In 1921, Ada Blackjack sailed to the Arctic’s Wrangel Island. She had no idea it would be a life and death struggle to survive.
The petite woman was hired as a seamstress for the risky journey. Her travel companions were four men and a female cat, called Vic.
Blackjack was born in 1898 in Alaska. She was a Native American Inupiat woman, but raised by white Methodist missionaries. They taught her to cook, clean, sew, and read the bible. They didn’t teach her the hunting and survival skills of her native tribe.
At the age of 16, she married Jack Blackjack. They had three children together, but two died young. Jack beat Ada and starved her. He later abandoned her and her only surviving son, Bennett, in 1921.
Bennet suffered from tuberculosis, and Blackjack didn’t have enough money to care for him. She put him in a local orphanage and vowed she would make enough money to bring him home.
Soon after, Blackjack joined the journey organized by Arctic explorer, Vilhjalmur Stefansson. He wanted to claim the remote Wrangel Island for the British Empire.
The ocean around Wrangel Island would freeze during part of the year making it completely inaccessible. The plan was for the group to sail there and live for two years, the time necessary to legally claim the island.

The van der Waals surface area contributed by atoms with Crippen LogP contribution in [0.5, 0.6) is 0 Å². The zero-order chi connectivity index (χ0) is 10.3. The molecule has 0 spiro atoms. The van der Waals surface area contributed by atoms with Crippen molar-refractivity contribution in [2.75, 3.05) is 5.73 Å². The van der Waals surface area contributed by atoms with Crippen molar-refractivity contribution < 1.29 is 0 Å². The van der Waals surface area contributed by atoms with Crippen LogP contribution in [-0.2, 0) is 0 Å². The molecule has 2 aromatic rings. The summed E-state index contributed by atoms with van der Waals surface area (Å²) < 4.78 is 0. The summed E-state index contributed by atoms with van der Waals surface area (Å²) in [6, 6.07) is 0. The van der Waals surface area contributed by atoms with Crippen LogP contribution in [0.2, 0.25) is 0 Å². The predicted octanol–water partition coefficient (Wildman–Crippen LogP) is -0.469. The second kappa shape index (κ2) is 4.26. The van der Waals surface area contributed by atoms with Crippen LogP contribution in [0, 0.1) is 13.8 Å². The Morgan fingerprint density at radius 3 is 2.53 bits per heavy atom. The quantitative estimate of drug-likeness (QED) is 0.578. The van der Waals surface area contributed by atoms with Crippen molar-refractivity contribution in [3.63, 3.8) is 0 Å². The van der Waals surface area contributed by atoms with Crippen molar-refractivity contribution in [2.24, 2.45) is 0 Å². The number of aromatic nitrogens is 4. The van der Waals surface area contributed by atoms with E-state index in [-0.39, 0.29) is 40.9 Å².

They arrived on Wrangel with just six months of supplies. The ship that was supposed to deliver new supplies the following year never arrived. It couldn’t break through the ice. Supplies had run out, and the once plentiful animals on the island disappeared.
By the beginning of 1923, the party was starving. Three of the members set off in search of help. They died in the wilderness. The remaining male survivor, Lorne Knight, was deathly ill. Blackjack did her best to care for him, but he also died.
Alone with only her cat, Vic, for a companion, Blackjack made a vow to survive for the sake of her son. For three long months, the woman with a crippling fear of polar bears fought tooth and nail to survive. She taught herself to shoot, to trap, and to hunt like her ancestors. She even made a makeshift boat.
On August 20th, 1923, Blackjack was finally rescued. She was wearing a coat she had made out of reindeer skin. The boat’s captain wrote “She had mastered her environment. She could have lived there another year.”
Blackjack returned to Alaska as a hero, but avoided the spotlight. She reunited with her beloved Bennet and used her payment to fund his treatment in a Seattle Hospital.
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